It has not taken me more than a month to read “Peyton Place.” In fact, I’ve read several books within the past month, but I just haven’t been moved to write about them. I find a rare free hour so I want to get this monkey off my back, break the dam, so to speak, and get some writing done about a book I enjoyed.
To fulfill the Classics Challenge 2016 category of a trashy novel, I read “Peyton Place.” (Some people private messaged me: “What constitutes trash?” I answered with something I should have put in my original post: “It’s trash if you are vaguely embarrassed to tell someone what you’re reading.”)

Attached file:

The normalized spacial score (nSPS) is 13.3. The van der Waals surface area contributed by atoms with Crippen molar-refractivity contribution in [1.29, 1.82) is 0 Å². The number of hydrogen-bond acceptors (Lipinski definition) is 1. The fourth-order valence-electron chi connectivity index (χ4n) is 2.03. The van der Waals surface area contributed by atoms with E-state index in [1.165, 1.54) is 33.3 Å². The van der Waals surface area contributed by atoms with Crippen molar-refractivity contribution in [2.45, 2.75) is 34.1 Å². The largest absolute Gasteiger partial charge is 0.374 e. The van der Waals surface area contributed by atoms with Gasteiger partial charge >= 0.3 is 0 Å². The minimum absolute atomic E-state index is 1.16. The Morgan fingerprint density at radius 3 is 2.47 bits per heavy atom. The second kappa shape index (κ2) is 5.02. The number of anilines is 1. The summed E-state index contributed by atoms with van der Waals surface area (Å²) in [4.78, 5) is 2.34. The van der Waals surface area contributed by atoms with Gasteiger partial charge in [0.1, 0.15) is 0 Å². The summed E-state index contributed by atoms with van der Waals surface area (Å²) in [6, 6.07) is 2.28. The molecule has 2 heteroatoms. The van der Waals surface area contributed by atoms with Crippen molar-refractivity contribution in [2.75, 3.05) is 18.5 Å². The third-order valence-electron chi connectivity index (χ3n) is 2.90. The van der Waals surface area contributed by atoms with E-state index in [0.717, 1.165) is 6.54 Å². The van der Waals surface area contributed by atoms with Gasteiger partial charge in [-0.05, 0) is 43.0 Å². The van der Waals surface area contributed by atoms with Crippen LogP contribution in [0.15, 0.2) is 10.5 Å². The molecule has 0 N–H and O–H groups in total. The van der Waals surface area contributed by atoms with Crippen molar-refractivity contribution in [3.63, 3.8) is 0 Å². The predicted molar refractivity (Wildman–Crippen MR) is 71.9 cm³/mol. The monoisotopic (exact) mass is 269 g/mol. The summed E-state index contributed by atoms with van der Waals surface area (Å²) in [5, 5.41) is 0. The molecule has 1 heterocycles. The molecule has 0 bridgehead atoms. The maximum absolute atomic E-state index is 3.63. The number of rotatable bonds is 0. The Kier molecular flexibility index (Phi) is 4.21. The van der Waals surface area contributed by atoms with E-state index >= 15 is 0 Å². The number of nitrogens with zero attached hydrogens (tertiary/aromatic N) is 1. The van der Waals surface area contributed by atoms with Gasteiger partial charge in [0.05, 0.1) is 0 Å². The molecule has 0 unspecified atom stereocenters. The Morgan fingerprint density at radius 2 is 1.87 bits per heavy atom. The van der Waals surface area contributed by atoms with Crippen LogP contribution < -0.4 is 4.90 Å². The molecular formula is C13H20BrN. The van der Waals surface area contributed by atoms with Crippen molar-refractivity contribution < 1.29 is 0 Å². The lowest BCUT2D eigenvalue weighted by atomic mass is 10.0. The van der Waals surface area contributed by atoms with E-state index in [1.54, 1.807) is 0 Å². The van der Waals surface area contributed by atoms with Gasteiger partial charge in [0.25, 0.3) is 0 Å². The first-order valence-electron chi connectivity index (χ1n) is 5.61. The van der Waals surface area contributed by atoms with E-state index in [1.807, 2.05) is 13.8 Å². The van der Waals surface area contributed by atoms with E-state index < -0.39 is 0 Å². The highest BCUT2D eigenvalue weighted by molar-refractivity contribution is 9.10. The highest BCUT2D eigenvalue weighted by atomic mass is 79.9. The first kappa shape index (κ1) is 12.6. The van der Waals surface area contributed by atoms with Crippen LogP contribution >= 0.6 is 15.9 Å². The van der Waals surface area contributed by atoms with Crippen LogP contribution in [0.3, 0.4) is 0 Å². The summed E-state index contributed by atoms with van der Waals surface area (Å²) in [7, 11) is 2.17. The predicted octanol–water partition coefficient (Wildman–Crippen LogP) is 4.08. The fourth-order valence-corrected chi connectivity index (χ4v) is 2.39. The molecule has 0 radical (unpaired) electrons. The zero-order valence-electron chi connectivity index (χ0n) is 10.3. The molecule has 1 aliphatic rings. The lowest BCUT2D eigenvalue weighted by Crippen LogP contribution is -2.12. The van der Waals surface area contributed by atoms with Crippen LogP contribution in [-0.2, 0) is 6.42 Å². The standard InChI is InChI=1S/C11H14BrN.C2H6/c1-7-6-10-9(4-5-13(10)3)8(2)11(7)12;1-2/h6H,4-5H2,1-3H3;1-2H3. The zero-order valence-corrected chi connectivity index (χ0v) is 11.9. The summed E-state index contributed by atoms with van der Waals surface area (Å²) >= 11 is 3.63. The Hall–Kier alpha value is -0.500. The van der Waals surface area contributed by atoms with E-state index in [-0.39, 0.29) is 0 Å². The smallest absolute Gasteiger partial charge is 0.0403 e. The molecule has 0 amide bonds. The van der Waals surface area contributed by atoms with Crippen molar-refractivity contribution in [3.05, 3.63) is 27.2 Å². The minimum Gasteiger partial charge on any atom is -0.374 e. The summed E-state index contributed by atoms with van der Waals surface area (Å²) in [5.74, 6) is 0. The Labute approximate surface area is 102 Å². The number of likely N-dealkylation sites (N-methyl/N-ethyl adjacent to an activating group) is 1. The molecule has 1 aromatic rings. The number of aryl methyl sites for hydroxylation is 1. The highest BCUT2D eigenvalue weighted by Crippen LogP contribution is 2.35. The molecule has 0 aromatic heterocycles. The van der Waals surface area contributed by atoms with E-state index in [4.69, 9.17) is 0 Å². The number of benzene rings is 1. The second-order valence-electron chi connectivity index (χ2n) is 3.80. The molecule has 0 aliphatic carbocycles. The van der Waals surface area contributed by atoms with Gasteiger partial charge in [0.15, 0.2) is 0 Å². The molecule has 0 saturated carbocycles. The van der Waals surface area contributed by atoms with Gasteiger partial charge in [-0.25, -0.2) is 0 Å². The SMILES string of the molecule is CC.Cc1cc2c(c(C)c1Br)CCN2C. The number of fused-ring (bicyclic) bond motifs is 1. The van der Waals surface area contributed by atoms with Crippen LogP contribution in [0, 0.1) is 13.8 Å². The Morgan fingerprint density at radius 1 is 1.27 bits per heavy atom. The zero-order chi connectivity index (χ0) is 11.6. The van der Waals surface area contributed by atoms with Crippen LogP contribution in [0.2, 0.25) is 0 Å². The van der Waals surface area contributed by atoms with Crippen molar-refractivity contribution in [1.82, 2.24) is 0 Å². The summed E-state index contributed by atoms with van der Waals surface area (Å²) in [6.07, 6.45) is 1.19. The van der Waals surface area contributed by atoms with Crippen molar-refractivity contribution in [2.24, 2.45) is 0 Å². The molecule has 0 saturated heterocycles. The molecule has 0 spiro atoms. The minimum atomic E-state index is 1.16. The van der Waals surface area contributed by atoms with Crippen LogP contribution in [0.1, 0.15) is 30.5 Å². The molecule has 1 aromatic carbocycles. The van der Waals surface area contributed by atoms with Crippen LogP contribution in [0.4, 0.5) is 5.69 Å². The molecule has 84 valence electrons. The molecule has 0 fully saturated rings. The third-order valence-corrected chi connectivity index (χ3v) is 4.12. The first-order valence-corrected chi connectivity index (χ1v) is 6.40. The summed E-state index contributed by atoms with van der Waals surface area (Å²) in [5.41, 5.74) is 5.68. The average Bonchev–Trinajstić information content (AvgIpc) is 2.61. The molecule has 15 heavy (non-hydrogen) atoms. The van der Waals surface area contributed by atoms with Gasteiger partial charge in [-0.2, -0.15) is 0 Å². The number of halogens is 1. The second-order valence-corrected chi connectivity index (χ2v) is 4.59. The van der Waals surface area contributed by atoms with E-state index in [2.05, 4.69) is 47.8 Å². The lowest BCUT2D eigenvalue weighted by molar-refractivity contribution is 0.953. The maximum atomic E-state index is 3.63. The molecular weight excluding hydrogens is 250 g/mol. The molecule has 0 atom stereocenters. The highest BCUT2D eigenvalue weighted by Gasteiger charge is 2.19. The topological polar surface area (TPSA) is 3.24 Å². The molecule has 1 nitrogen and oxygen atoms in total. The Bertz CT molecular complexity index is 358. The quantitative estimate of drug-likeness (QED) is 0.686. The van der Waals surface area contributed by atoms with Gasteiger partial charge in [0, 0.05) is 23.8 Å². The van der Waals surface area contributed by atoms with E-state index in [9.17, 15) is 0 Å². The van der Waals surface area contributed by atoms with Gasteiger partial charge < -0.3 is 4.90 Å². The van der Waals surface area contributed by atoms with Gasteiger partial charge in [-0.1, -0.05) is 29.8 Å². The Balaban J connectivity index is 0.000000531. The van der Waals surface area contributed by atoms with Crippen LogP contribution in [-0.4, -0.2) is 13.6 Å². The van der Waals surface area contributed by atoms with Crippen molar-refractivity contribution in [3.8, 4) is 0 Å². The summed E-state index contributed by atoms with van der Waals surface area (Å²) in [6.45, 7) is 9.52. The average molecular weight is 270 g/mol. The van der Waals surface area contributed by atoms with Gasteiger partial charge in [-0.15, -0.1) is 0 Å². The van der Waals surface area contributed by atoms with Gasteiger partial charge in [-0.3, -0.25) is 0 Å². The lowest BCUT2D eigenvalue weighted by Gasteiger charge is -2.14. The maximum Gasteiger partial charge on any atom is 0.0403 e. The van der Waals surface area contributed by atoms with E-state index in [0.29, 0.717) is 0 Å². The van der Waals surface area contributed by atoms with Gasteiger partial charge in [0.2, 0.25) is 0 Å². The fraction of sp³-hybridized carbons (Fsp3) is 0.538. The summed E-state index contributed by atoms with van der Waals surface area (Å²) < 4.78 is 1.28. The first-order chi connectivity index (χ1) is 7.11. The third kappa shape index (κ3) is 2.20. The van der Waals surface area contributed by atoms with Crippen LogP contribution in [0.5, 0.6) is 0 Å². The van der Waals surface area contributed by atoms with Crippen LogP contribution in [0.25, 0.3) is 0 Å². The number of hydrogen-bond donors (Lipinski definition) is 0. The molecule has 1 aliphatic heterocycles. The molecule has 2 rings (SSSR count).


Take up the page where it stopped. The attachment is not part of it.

Interestingly, my wife and I both separately chose “Peyton Place” to read for this category. I was looking for something with little redeeming value, bad writing, salacious plot, horrid dialogue and phony characters. I gleefully sharpened my poisoned pen. Instead, I got a fairly well-written book that, despite a meandering plot, was not bad. It was almost a disappointment.